Lakers vs. Celtics 2010: When Nothing Else Matters

I knew we would end up here.

Not when the season started, or even when the playoffs began. But as soon as we saw this version of the Lakers and this version of the Celtics heading into the Finals; I knew we were going seven.

This series has not been a pretty one, but it's been close, compelling, and competitive. However, it has not pretty or necessarily well-played (as the shooting percentages will tell you).

My personal nemesis, Kobe Bryant, has been brilliant at times, but he has often dominated the offense, to the detriment of his teammates.

Rajon Rondo has temporarily regressed against the Lakers. He was injured in the last game against Orlando, and didn't really seem to be himself until about Game Five. He's now taken a clear backseat to Paul Pierce.

None of that, or the other storylines involving Pierce, Artest, Gasol, or the Lakers bench matter anymore.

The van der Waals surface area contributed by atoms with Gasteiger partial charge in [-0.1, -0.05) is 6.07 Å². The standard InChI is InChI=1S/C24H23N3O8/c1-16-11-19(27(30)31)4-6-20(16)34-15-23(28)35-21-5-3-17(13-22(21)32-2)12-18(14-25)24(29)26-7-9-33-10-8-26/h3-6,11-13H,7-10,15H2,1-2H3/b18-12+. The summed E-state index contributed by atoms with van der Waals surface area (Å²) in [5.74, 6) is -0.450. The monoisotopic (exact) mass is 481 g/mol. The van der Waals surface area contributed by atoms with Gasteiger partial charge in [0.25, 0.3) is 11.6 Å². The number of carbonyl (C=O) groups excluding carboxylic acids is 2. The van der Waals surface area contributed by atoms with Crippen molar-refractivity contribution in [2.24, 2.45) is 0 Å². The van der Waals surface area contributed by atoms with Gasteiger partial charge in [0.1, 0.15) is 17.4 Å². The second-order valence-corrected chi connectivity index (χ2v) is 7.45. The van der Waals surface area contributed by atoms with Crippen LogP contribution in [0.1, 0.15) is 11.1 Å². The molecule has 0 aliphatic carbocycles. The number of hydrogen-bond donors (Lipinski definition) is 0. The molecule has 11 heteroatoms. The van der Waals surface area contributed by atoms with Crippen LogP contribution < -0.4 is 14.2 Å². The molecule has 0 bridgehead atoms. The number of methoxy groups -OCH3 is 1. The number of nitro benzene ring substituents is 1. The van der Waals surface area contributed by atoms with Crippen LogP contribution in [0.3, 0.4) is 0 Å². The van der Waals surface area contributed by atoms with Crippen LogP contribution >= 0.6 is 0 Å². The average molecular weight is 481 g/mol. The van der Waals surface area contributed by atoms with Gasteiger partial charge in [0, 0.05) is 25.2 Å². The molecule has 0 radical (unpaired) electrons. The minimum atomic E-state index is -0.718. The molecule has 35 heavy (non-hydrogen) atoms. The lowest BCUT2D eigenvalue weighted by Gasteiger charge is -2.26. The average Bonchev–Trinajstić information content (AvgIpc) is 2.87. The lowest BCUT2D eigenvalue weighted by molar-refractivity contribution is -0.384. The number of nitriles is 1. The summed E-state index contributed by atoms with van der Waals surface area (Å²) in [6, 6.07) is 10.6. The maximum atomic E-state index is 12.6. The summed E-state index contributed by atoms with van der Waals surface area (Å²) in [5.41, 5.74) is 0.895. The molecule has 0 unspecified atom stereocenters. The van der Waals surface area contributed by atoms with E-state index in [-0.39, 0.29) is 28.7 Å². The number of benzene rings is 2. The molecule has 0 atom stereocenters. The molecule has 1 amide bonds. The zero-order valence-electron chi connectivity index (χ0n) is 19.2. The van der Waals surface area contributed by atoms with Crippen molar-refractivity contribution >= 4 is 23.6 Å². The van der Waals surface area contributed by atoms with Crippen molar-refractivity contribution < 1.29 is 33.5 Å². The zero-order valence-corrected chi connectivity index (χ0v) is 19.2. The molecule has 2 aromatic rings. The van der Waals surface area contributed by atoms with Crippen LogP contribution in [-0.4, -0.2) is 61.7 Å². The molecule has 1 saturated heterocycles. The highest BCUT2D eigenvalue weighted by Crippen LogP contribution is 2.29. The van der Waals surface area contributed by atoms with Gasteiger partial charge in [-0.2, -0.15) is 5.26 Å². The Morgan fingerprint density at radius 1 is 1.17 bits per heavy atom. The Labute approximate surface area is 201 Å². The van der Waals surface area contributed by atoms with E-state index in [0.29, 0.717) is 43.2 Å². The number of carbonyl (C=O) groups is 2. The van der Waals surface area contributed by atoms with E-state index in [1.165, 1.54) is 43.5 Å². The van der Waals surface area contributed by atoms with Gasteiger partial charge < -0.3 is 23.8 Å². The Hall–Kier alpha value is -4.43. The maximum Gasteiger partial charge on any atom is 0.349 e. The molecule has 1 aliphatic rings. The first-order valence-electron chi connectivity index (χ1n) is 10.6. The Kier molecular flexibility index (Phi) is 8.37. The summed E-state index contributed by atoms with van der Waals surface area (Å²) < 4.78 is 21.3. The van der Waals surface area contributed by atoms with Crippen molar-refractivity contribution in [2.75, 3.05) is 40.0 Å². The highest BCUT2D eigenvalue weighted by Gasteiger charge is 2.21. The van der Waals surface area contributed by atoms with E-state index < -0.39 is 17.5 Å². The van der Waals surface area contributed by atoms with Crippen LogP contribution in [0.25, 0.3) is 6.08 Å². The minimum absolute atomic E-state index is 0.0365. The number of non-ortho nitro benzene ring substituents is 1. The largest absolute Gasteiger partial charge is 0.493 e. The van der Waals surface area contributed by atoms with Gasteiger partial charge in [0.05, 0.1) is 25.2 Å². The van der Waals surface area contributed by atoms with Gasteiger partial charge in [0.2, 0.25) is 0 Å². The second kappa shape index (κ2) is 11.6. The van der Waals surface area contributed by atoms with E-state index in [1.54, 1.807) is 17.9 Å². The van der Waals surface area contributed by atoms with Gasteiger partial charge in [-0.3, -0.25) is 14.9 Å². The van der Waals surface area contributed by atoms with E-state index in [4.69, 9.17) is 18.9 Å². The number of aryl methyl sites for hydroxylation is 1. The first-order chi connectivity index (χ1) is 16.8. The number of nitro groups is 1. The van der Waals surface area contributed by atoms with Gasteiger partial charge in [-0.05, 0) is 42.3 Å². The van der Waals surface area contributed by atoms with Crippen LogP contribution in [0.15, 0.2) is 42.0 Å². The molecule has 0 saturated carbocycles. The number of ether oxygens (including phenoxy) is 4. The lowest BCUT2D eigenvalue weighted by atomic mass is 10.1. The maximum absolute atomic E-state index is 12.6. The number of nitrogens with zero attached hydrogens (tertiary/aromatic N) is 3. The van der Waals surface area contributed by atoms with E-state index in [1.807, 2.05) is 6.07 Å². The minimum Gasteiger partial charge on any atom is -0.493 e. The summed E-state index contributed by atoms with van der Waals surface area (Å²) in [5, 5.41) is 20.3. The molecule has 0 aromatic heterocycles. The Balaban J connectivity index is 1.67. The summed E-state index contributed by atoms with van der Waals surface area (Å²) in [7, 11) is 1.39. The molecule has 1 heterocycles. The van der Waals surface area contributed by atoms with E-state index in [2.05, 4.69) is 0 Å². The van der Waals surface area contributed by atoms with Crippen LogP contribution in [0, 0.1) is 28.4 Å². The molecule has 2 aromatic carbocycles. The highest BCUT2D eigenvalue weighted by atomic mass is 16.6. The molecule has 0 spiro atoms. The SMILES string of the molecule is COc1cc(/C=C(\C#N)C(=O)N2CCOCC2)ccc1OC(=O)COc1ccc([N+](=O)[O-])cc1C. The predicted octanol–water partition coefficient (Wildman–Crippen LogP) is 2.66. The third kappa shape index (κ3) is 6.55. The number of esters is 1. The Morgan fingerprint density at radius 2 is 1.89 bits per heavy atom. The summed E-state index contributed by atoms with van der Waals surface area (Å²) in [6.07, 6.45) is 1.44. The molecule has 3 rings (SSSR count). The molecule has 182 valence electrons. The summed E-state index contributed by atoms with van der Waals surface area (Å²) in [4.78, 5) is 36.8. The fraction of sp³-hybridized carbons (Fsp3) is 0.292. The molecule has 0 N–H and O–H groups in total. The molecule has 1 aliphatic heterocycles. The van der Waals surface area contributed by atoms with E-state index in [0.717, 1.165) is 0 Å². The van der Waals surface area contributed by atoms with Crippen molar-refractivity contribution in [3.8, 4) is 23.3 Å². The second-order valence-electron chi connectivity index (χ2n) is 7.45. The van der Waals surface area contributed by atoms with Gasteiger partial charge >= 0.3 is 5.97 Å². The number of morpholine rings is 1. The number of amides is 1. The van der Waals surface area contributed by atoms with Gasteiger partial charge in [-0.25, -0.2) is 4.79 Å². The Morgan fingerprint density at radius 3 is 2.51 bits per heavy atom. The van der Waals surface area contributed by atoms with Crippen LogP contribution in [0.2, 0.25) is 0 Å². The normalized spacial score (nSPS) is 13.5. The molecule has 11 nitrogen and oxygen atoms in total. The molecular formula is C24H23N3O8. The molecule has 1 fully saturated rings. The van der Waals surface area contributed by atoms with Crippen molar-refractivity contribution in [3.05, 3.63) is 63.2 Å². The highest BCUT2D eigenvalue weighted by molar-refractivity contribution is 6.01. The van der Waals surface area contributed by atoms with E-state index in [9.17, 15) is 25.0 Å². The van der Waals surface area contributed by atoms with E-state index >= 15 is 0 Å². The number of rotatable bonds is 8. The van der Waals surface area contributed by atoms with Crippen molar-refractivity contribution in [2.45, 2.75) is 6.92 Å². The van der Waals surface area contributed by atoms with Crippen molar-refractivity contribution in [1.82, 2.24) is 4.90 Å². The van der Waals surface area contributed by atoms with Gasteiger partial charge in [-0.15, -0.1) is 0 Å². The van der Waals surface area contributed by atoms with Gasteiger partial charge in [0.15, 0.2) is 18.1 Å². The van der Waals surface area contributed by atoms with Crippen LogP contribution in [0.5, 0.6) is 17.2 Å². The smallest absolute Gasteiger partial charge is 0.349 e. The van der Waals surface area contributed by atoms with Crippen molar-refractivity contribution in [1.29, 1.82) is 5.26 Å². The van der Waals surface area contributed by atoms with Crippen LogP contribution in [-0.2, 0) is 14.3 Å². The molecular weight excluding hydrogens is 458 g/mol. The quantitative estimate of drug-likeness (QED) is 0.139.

We have one game to decide NBA superiority.

Celtics fans want to rant about the last stand of the Big Three; Lakers fans want to talk about Kobe's legacy. Neither of those things will matter on the court tonight.

Here's the facts: The Lakers have homecourt and a crowd that ,despite it's preference for text messaging, can affect the game (and refs). The Lakers have the best player, the Mamba, and they have a bench that only shows up at home. 

The Celtics have lost their starting center, and will most likely start Rasheed Wallace. They're an older team on less than 48 hours rest since they were blown out on Tuesday. Nevertheless, they are a tough veteran team with pride, who knows they can beat the Lakers in Staples Center.

I think there are three major factors that will alter this game.


1. Tempo

If Rondo can get the Celtics out in transition off of Lakers misses, the Celtics will win. Rondo is the X-factor in this game, as he's the one player f...

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